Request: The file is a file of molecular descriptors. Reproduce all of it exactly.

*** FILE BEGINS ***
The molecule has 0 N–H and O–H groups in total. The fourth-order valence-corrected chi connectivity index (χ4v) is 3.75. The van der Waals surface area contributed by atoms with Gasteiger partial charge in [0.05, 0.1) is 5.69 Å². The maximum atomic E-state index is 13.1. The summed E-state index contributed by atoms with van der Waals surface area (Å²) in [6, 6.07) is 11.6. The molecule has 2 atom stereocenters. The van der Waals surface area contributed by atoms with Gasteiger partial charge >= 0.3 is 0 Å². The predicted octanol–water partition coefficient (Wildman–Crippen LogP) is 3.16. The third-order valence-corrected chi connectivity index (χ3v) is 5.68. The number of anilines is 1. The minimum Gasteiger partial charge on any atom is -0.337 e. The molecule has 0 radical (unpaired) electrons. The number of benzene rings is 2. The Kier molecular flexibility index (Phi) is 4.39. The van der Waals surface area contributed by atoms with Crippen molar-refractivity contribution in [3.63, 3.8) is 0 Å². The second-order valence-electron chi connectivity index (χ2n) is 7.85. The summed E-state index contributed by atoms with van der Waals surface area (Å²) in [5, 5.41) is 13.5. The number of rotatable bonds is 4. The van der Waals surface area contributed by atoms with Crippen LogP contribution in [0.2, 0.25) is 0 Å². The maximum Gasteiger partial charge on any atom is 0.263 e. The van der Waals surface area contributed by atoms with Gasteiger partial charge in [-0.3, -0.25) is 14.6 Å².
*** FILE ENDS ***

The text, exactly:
The molecule has 0 N–H and O–H groups in total. The fourth-order valence-corrected chi connectivity index (χ4v) is 3.75. The van der Waals surface area contributed by atoms with Gasteiger partial charge in [0.05, 0.1) is 5.69 Å². The maximum atomic E-state index is 13.1. The summed E-state index contributed by atoms with van der Waals surface area (Å²) in [6, 6.07) is 11.6. The molecule has 2 atom stereocenters. The van der Waals surface area contributed by atoms with Gasteiger partial charge >= 0.3 is 0 Å². The predicted octanol–water partition coefficient (Wildman–Crippen LogP) is 3.16. The third-order valence-corrected chi connectivity index (χ3v) is 5.68. The number of anilines is 1. The minimum Gasteiger partial charge on any atom is -0.337 e. The molecule has 0 radical (unpaired) electrons. The number of benzene rings is 2. The Kier molecular flexibility index (Phi) is 4.39. The van der Waals surface area contributed by atoms with Crippen molar-refractivity contribution in [3.63, 3.8) is 0 Å². The second-order valence-electron chi connectivity index (χ2n) is 7.85. The summed E-state index contributed by atoms with van der Waals surface area (Å²) in [5, 5.41) is 13.5. The number of rotatable bonds is 4. The van der Waals surface area contributed by atoms with Crippen LogP contribution in [0.2, 0.25) is 0 Å². The maximum Gasteiger partial charge on any atom is 0.263 e. The van der Waals surface area contributed by atoms with Gasteiger partial charge in [-0.3, -0.25) is 14.6 Å².